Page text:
We faced historically warm weather conditions in our second quarter, particularly in our natural gas businesses where weather was approximately 20% warmer than normal. Our LPG businesses faced similar headwinds as AmeriGas experienced weather that was nearly 10% warmer than normal, and the international business had another quarter of warm weather, approximately 13% warmer than normal. Regardless, we delivered adjusted EPS of $1.56, a 13% improvement versus our second fiscal quarter last year. The AmeriGas merger, incremental margin from UGI Appalachia, new base rates at the Utility and expense management were the biggest drivers of the year-over-year improvement.

Turning to the AmeriGas business. Again, weather was a major headwind in the quarter. Total margin decreased $60 million predominantly driven by lower retail volumes sold and lower average unit margins. The AmeriGas team did a nice job of offsetting some of the margin loss associated with warm weather by reducing operating and administrative expense by $20 million versus Q2 of 2019.

On our last call, Roger spoke about the business transformation initiatives underway at our LPG businesses. As Roger just mentioned, AmeriGas identified over $120 million of permanent operational efficiencies that we expect to be realized by the end of fiscal 2022. We called out a $0.07 adjustment to earnings in the second quarter related to LPG business transformation expenses. The majority of this expense comes from the AmeriGas business. We are now seeing benefits from these efforts across the two LPG businesses of over $10 million.

UGI International achieved EBIT of $126 million compared to $130 million in fiscal 2019, a very strong result in a warm quarter. Despite weather that was 13% warmer than normal and 6% warmer than the prior year, UGI International’s EBIT fell only 3% versus Q2 of 2019. This is largely the result of higher LPG unit margins and effective expense management. I should point out that not all the volume loss in the quarter is related to weather. We terminated a low-margin autogas contract in Italy, which accounted for roughly 35% of the volume reduction year-over-year. Lastly, we broke out realized FX gains from other income due to its significance in the quarter.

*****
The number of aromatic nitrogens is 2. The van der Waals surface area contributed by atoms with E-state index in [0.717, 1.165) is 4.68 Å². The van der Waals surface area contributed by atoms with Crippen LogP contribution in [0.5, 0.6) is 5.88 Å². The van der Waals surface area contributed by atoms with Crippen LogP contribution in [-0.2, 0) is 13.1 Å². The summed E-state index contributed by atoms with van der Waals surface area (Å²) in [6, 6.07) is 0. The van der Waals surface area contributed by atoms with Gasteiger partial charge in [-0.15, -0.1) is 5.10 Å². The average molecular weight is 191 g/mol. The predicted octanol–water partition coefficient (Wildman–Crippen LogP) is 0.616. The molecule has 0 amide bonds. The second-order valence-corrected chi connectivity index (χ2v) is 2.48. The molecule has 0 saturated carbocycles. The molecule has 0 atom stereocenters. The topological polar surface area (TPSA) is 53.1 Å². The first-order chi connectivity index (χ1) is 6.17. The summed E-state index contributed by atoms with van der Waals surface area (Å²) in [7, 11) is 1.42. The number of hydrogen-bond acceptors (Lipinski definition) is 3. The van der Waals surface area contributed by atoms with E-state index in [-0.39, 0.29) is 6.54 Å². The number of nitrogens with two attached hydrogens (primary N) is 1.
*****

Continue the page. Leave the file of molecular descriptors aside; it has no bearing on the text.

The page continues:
Turning to the natural gas side of the house. Midstream & Marketing reported EBIT of $79 million in the quarter compared to $53 million in Q2 last year. UGI Appalachia was the main driver of the year-over-year improvement. Total margin, operating and administrative expenses, depreciation and amortization and other income all reflect the impact of the acquisition. We also benefited from our Auburn IV expansion coming online in our first quarter, higher peaking margin and a $3 million refund received in connection with pipeline contract rates. Capacity management margin remains low due to low prices and warm weather. Lastly, total margin decreased at our Hunlock facility due to lower electric generation volumes.

UGI Utilities reported EBIT of $116 million compared to $120 million in the prior year period. Total margin was roughly flat despite historically warm weather as a 17% decrease in core market volumes was partially offset by increased base rates effective October 11. The decrease in margin was also offset by a $10.5 million credit to rate payers of tax savings resulting from the TCJA in Q2 of 2019 that did not impact this quarter’s results. opex was lower in the quarter due mostly to decreases in contractor expenses and allocated corporate expenses. Lastly, our depreciation expense increased versus the prior year quarter due to continued distribution system and IT capital expenditure activity.

With that, I’ll turn the call back over to John. John?

John l. Walsh — Principal Occupation And Business Experience

Thanks, Ted. While we’re highly focused on continuing to successfully fulfill all of our critical obligations during the pandemic, I want to turn now to look forward to fiscal 2021 and beyond. One very significant development during the past quarter has been the dramatic fall in oil prices and the impact of that drop on production activities. This is particularly relevant to UGI’s Midstream business due to the significant reduction in associated natural gas production that will occur as oil production declines. We believe that the upward movement of the future strip for natural gas will have a positive impact on production activity in both the Northeast and Southwest regions of the Marcellus. We’ve already seen upward movement on nat gas pricing as the market adjusted to the new normal for oil production over the past month. UGI’s gathering assets are well positioned to efficiently serve increased production across our producer base. We can provide ready access to an improving market through expansion of existing networks that serve some of the most proliferate acreage in the Marcellus.